Monday, November 16, 2009


I have to vent. Have you read this article in Chatelaine? If not, read it for a fine example of cobbling together random pieces of information, adding some cherry-picked research, and topping it with a healthy dose of personal bias, and putting it all together as a statement of fact. I know this blog is supposed to be about nice things (I hope) but this issue is close to my heart. My son has a severe peanut allergy- documented, diagnosed and proven to be fact. He's almost died. It's a serious thing. So I have to share this in the hopes that it will further educate somebody.

I responded to the article with the following comment:

"This is a ridiculous article with no real point or apparent value to any reader. Comparing lightening deaths and brain injuries, which are random and sometimes just the result of being in the wrong situation at the wrong time, to an anaphylactic reaction to a common food item, which can be avoided with simple measures, lacks logic. This is just enough information, patched together, to further confuse a difficult and confusing situation.

The truth is that, for those of us who have allergic children, there is no definitive information on how to deal with reactions, other than to avoid having one. When to use antihistamines, when to use an epi-pen, unknown side effects (or even effectiveness) of the medications given once you hit the emergency room- ask different doctors and you'll get different answers. No one really knows why some children are allergic and others are not, whether early exposure causes the allergy or whether it prevents it. You can see from the dizzying array of study references in the article that there is no real agreement on the issue. Reactions can range from mild to deadly, and in my experience, can vary from exposure to exposure. A rash or hives can quickly become something much worse. A reaction can re-occur or even worsen after 6-8 hours. Some are sensitive to the smell of peanut, while others need to ingest a certain amount, before having a severe reaction. Unfortunately we don't really know which type of reaction will happen when. The point is that allergies are variable, changing and sometimes unpredictable. You only need to see an allergic reaction happen to know you never want it to happen again.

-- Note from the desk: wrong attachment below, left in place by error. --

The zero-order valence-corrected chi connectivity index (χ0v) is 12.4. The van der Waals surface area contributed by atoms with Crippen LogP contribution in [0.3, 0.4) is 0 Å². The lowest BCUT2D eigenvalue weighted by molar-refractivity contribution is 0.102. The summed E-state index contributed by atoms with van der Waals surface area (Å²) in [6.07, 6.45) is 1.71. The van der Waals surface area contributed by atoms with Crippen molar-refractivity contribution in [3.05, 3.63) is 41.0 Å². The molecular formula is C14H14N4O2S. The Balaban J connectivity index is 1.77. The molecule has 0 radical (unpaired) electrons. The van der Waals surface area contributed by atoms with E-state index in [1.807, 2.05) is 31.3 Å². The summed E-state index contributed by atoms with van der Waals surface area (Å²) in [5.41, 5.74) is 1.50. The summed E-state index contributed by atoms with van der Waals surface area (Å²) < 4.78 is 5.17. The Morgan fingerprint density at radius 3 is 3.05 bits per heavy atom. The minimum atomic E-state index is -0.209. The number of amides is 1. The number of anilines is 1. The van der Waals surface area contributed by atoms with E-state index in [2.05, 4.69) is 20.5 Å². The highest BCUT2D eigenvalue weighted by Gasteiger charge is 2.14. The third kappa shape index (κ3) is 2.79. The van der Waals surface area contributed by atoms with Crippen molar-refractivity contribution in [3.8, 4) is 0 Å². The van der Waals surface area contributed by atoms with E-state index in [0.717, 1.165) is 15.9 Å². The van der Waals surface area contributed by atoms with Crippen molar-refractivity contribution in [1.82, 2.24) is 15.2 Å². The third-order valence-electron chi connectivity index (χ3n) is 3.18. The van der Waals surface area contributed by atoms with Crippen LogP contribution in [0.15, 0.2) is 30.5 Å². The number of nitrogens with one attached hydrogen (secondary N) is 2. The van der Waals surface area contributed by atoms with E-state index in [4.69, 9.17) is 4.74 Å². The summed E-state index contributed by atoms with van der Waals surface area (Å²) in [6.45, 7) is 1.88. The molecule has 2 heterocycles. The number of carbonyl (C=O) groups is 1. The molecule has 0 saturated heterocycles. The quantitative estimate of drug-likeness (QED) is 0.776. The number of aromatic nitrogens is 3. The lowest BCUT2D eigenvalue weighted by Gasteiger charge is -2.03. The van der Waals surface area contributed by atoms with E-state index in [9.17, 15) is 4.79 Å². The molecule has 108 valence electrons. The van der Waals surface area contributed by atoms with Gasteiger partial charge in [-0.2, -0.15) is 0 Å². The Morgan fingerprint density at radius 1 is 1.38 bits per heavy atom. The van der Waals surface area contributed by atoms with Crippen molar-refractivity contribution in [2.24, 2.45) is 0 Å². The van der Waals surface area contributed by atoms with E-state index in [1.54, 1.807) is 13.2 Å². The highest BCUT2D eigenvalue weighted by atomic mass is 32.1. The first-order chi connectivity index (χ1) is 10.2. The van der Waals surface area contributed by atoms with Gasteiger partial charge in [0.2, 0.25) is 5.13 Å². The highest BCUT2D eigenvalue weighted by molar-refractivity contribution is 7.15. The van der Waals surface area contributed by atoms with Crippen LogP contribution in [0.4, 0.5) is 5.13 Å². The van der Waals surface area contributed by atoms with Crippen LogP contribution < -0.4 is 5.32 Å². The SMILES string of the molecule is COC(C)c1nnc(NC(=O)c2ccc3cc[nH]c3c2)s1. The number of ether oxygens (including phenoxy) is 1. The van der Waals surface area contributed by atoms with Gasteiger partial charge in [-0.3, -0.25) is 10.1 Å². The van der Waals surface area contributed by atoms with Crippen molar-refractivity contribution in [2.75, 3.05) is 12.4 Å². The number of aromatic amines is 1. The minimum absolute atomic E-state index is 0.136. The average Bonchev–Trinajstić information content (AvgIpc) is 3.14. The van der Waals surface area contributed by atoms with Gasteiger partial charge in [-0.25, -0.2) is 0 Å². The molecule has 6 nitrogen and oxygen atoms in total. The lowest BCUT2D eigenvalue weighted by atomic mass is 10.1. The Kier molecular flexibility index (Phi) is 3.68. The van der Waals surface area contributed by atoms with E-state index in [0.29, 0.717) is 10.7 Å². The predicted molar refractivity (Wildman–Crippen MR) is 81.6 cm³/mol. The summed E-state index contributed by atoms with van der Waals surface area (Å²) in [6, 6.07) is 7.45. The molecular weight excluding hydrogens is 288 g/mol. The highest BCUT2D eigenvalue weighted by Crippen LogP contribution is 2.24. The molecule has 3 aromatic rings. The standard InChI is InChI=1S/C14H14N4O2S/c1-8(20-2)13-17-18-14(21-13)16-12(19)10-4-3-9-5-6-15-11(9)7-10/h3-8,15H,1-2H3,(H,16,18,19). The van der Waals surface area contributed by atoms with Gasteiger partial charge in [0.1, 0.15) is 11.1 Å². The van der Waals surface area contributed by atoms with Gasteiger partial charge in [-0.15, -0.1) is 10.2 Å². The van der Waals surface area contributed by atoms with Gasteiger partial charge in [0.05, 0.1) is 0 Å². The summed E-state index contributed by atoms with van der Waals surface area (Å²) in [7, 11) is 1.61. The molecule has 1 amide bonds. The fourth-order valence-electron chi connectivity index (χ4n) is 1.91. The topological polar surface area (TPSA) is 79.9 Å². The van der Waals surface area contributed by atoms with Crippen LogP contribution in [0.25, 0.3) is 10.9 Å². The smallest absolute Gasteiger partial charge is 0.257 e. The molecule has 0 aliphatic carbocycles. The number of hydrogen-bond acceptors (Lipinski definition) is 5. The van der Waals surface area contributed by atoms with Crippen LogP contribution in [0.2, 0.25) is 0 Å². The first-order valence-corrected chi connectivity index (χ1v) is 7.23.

I certainly don't consider myself a fanatic, or one that overreacts, nor do I want to make my son feel like he's a 'problem' or make this thing a huge deal in his life. I educate my son (age 4), as best I can, about his allergy, and he likely won't eat anything unless it's peanut free. He's learned to ask at a very young age because he remembers almost dying. And it's just a part of his life now and he seems okay with it. But many children will eat things they shouldn't, or touch things without thinking. Accidents happen.

It seems to me that, in the interest of playing it safe and taking care of the most vulnerable members of our society, and until there is a definitive assessment of the cause of these allergies, we can just err on the side of safety, practice a little kindness and foster a spirit of generosity. All we can do at this point, is to avoid the problem, and that is why there are nut free policies in place, and why other life threatening allergens should probably be banned from places small children are. What does it really matter, in the grand scheme of things, if your child can't eat peanut butter, or milk, or soy, or any other potentially life threatening allergen for one meal and two snacks a day? I suspect kids will eat what's available when it's their only option. And you might just be teaching them something about compassion and caring, and doing something for others, just because."

Please educate youself- learn about allergies, know the signs of an allergic reaction, know how to use an Epi-Pen or TwinJect, call 911 ASAP when an anaphylactic reaction occurs. All that information and more here.

Stepping off soap box now...

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